Quite the most scenic way to get to São Pedro de Alcantara is by the Elevador da Glória, a funicular that first opened in 1885 and connects the Bairro Alto with Restauradores Square in the city center. Across the street from the mirador is the almost-sacred Port Wine Institute (Solar do Vinho do Porto), where rare vintages can be sampled along with a choice selection of Portuguese cheeses.
Belem Palace was the official residence of Portugal's monarchs, and since 1910 it has been the home of the country's Presidents. It is located in the Belem neighborhood on a hill near the banks of the Tagus River. It consists of five buildings and was constructed in the late 16th century. There are manicured gardens and a statue of Afonso de Albuquerque, the Viceroy of India, standing on a 20 meter high pedestal in front of the palace. The changing of the guard takes place at 11am on the third Sunday of each month near the Patio dos Bichos entrance.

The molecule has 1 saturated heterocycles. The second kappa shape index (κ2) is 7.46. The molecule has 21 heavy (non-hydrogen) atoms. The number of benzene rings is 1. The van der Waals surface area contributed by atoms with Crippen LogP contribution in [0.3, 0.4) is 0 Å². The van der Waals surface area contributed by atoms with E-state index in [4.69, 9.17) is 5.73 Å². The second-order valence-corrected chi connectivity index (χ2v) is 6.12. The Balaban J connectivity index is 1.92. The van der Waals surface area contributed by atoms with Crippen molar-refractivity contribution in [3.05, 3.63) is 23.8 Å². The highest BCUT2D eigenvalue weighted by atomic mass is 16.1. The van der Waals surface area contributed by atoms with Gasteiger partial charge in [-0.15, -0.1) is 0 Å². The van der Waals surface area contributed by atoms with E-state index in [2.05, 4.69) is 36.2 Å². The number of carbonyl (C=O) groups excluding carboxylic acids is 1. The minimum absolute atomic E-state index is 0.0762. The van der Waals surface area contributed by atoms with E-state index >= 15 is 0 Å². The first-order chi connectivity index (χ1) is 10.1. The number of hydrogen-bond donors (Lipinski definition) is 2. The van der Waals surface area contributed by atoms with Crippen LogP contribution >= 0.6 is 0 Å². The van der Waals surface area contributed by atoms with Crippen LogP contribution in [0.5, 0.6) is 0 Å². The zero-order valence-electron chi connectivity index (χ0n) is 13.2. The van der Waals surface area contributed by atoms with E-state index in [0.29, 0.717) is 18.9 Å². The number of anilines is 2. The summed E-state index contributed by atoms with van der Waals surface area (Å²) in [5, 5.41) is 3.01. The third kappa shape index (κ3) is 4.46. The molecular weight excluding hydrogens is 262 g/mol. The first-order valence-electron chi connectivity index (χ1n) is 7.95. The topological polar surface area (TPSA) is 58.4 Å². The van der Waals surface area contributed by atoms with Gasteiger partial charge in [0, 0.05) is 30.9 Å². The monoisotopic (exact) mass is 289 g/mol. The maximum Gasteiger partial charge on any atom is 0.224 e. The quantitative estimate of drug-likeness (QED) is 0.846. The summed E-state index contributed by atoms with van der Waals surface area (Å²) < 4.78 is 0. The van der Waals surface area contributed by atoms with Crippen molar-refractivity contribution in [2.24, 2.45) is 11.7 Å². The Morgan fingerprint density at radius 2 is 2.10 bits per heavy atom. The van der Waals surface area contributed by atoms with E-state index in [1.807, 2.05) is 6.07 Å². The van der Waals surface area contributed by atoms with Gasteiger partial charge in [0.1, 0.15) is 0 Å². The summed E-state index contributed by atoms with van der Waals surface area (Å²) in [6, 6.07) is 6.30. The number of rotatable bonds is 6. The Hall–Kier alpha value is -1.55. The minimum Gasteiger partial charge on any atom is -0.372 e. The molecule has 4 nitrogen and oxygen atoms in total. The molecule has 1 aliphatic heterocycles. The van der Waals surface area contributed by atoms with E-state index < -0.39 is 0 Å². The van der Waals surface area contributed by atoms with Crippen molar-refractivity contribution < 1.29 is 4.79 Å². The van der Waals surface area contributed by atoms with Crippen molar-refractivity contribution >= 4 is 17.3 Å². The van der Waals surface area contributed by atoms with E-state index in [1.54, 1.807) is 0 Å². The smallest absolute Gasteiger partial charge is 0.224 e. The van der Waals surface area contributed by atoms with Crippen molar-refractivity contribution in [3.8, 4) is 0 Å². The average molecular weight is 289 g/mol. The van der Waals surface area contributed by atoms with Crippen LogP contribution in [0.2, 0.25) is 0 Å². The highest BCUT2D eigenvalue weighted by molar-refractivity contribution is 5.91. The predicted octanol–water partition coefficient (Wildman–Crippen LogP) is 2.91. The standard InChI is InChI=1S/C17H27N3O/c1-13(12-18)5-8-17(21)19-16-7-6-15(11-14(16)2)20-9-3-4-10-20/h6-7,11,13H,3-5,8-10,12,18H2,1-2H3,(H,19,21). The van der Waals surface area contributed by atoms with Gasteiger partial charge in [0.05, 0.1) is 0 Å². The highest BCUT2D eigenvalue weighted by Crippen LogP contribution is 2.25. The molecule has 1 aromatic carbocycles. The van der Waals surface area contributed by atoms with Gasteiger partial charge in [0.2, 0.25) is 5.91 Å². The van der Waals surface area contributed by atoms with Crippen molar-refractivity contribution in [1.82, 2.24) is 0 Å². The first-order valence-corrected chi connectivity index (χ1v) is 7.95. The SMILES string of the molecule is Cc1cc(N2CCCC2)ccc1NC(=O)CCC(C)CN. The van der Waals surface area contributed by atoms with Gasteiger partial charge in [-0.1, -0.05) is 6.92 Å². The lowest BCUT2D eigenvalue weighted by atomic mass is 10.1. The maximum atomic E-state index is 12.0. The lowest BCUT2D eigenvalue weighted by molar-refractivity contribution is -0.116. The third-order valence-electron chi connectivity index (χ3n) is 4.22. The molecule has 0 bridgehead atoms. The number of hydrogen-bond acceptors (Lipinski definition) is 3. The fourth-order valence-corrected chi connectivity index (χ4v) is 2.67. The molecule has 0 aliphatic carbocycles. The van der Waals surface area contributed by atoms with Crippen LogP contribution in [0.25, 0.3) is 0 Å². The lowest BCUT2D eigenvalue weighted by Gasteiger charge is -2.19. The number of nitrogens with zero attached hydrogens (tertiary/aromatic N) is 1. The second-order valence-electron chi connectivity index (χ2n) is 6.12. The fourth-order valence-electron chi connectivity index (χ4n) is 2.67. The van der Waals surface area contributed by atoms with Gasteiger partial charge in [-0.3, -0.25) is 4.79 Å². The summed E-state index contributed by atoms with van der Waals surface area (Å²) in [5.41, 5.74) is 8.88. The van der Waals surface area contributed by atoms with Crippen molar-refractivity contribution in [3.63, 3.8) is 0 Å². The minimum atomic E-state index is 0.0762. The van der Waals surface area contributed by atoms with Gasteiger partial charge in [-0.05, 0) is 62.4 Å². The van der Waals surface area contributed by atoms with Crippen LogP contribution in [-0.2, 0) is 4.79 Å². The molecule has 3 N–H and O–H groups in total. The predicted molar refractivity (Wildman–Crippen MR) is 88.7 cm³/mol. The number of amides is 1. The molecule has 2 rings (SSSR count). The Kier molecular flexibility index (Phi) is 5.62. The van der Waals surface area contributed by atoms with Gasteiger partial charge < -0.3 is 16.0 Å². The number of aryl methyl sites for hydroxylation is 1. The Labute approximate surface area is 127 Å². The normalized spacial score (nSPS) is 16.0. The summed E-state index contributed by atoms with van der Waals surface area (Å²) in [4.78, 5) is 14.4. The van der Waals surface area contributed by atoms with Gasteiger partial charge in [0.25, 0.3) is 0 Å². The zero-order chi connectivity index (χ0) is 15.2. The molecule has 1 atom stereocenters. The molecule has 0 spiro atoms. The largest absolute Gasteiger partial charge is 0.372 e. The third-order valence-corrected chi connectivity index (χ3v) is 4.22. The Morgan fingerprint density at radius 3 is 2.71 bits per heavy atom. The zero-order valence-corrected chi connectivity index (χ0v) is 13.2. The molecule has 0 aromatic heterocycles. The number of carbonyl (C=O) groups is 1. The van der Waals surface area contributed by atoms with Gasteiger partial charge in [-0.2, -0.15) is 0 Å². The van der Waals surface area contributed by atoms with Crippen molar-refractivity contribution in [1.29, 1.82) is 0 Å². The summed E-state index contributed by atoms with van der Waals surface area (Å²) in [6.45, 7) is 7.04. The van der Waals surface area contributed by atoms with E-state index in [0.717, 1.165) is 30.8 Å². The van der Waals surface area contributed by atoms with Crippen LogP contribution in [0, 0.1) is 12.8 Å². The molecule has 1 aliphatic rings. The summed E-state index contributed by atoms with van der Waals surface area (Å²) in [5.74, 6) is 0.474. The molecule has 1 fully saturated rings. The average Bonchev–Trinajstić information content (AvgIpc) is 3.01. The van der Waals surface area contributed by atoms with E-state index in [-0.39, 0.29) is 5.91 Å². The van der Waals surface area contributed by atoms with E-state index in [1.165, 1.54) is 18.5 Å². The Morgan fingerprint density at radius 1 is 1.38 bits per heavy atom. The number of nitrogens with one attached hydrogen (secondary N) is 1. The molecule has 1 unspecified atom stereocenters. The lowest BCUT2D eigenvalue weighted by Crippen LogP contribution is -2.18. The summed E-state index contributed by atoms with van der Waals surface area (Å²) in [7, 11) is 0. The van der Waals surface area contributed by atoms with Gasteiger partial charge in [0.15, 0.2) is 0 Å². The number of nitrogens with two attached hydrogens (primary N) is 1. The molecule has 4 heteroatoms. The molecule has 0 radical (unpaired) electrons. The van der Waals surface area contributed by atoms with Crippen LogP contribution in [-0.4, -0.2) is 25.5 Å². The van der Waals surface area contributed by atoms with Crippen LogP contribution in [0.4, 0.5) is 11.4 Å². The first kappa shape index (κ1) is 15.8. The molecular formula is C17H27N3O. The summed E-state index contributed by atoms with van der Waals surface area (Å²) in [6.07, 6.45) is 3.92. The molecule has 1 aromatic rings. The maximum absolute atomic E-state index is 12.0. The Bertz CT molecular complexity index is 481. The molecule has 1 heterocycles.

Today the palace also houses the Presidency Museum, which examines the history of the Portuguese Republic and its presidents. It has a permanent exhibit that explains the history of the country's symbols, such as the flag and the national anthem. Another section looks at the role of the presidents through a collection of photographs.